What would happen here?
What would a higher-magnitude earthquake mean for Boise? Not a whole lot, said BSU’s Liberty. We might feel some trembling here, but not much else.
“I wouldn’t anticipate significant damage from an earthquake in southeast Idaho. I think the biggest impact would be the influx of people,” Liberty said.
The fatal 1983 earthquake was felt in Boise, he said, but Challis is also closer to Boise than Soda Springs.
And Boise doesn’t necessarily need to brace for its own spate of quakes, either. A look at Idaho’s fault lines shows the Treasure Valley more or less in the clear, while places like Challis and Pocatello are closer to fault lines. Still, Liberty said, it’s nice to be prepared. He echoed Pearson’s advice and said a “go bag” is never a bad idea in anticipation of any kind of emergency or disaster.
As earthquakes go, Liberty added, this swarm isn’t something to write home about.
“This is tiny in terms of an earthquake event,” he said.
Preparing to respond
Caribou County emergency management officials said the county’s emergency responders have already been on a heightened state of alert because of wildfire season. The earthquake swarm is presenting yet another reason for them to be ready to respond at a moment’s notice.
Two years ago, Caribou County emergency management officials received earthquake disaster training from the Federal Emergency Management Agency. The cluster of smaller earthquakes is causing the county’s emergency responders to contemplate how they would handle a much larger earthquake — so if a 7.0 temblor occurs they’ll be better prepared, emergency management officials said.
The U.S. Geological Survey said a 7.0 magnitude quake would cause “considerable damage” to ordinary houses and buildings, including partial collapse. Such temblors could also cause chimneys, factory smoke stacks and walls to collapse, according to the USGS.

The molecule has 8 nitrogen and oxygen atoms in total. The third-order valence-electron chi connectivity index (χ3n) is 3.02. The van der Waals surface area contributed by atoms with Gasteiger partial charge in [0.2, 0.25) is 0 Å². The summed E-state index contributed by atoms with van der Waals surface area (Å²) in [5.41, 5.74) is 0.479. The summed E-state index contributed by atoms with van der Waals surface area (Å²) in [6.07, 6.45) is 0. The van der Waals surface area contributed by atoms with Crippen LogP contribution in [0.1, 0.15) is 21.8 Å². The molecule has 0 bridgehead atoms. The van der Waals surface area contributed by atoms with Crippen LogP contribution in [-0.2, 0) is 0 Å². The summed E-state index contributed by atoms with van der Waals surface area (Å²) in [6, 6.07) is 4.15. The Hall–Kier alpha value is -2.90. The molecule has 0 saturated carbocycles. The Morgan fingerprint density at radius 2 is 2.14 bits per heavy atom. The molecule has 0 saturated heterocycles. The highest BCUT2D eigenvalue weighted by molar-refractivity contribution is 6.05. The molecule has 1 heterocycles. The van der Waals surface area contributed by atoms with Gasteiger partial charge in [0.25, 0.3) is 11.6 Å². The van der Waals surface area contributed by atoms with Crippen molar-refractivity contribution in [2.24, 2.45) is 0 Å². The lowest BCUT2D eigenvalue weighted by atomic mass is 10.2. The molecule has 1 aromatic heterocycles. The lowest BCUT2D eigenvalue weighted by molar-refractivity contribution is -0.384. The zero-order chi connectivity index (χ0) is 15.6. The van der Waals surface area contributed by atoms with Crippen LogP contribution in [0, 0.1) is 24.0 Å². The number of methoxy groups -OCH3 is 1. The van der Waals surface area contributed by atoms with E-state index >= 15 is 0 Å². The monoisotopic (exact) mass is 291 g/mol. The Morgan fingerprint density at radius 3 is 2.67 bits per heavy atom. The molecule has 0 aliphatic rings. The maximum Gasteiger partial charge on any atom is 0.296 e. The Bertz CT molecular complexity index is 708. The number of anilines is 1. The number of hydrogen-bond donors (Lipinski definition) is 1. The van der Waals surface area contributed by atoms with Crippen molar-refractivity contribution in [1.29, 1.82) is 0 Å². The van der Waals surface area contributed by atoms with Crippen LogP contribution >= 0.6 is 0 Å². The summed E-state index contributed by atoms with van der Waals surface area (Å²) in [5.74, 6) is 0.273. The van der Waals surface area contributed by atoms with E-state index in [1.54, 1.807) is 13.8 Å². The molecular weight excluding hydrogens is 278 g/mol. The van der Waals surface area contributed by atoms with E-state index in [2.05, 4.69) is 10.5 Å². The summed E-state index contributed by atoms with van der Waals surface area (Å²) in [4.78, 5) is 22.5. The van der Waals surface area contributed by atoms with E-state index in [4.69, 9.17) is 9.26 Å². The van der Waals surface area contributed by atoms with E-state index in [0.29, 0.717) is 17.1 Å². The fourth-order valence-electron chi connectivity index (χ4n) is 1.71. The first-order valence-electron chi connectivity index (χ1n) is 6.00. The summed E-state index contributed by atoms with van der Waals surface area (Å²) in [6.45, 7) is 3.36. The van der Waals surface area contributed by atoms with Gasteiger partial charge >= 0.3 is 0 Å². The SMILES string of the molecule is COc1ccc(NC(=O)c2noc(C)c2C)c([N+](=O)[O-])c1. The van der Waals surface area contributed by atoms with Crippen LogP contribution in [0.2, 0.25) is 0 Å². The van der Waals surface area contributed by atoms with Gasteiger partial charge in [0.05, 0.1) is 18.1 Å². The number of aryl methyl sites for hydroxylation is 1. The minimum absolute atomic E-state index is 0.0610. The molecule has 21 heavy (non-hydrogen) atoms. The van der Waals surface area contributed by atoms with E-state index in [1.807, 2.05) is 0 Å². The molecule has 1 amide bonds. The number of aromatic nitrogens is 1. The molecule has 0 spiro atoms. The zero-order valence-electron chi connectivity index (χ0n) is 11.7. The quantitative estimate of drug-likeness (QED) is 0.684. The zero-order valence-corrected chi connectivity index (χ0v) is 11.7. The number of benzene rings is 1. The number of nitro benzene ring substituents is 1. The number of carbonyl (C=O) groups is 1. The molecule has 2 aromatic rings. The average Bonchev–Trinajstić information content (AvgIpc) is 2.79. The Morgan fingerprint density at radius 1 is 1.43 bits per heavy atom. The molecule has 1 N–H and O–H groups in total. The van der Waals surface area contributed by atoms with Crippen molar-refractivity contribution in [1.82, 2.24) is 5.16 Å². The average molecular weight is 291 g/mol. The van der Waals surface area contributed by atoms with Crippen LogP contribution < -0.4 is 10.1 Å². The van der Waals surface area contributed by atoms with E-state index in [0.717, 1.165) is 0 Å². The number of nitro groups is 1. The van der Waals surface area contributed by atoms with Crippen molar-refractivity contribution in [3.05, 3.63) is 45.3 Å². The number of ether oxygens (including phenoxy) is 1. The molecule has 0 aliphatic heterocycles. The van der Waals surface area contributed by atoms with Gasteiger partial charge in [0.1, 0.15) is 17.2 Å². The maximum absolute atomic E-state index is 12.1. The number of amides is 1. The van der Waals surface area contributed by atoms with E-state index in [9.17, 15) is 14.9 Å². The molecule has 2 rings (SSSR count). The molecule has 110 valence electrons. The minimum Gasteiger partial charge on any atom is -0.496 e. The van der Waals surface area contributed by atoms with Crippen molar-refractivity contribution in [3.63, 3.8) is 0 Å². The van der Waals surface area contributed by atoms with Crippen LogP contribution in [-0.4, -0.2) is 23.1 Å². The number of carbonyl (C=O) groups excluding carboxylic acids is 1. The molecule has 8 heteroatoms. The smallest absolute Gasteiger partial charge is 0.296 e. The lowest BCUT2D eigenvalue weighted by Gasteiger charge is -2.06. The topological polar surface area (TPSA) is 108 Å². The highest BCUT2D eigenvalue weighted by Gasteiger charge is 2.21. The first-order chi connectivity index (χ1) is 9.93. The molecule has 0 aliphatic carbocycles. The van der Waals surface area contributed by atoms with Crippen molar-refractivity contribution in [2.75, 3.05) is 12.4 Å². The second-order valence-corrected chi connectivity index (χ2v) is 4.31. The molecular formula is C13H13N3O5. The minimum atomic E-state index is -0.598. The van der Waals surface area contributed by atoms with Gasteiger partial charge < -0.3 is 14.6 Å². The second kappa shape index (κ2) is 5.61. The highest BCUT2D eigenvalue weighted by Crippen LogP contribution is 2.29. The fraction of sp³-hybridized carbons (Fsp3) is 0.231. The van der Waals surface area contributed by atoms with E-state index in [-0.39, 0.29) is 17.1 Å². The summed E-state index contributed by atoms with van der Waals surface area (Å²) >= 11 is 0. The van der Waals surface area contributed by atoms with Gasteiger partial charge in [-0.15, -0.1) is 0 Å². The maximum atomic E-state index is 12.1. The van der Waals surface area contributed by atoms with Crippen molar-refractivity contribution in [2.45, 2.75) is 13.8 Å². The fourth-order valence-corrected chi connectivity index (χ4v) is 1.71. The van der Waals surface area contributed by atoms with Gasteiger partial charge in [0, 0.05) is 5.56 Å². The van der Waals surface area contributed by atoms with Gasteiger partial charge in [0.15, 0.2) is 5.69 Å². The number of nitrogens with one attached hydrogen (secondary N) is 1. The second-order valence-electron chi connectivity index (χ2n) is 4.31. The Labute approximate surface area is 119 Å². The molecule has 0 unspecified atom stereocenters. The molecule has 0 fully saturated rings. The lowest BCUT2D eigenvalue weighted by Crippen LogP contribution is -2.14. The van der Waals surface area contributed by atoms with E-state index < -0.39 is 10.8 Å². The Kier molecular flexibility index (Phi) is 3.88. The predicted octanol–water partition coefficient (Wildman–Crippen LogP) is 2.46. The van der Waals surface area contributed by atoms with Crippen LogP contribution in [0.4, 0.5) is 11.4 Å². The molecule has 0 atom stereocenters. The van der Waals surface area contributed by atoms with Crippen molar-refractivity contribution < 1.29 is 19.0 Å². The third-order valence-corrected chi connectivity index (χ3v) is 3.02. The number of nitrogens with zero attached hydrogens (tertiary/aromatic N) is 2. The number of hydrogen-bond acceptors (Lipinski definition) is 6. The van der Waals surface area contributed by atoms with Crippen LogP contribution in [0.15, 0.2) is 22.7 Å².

Caribou County emergency management officials have checked on one building — North Gem High School in Bancroft — to make sure it’s safe. The school is more than 100 years old and there were concerns from school officials that the earthquakes could have damaged it. But emergency management officials said the school has endured the quakes without any issues and is safe.
Earthquake swarms have been known to continue for weeks or even months. Caribou County emergency management officials said they think the current swarm could continue for another two weeks.
If a big quake does occur, there are several Caribou County schools and churches that are designated to be shelters for anyone who’s displaced. Additional emergency resources would be called in from other southeast Idaho counties, the state and possibly even the federal government to help Caribou County deal with casualties and the extensive damage that’s expected.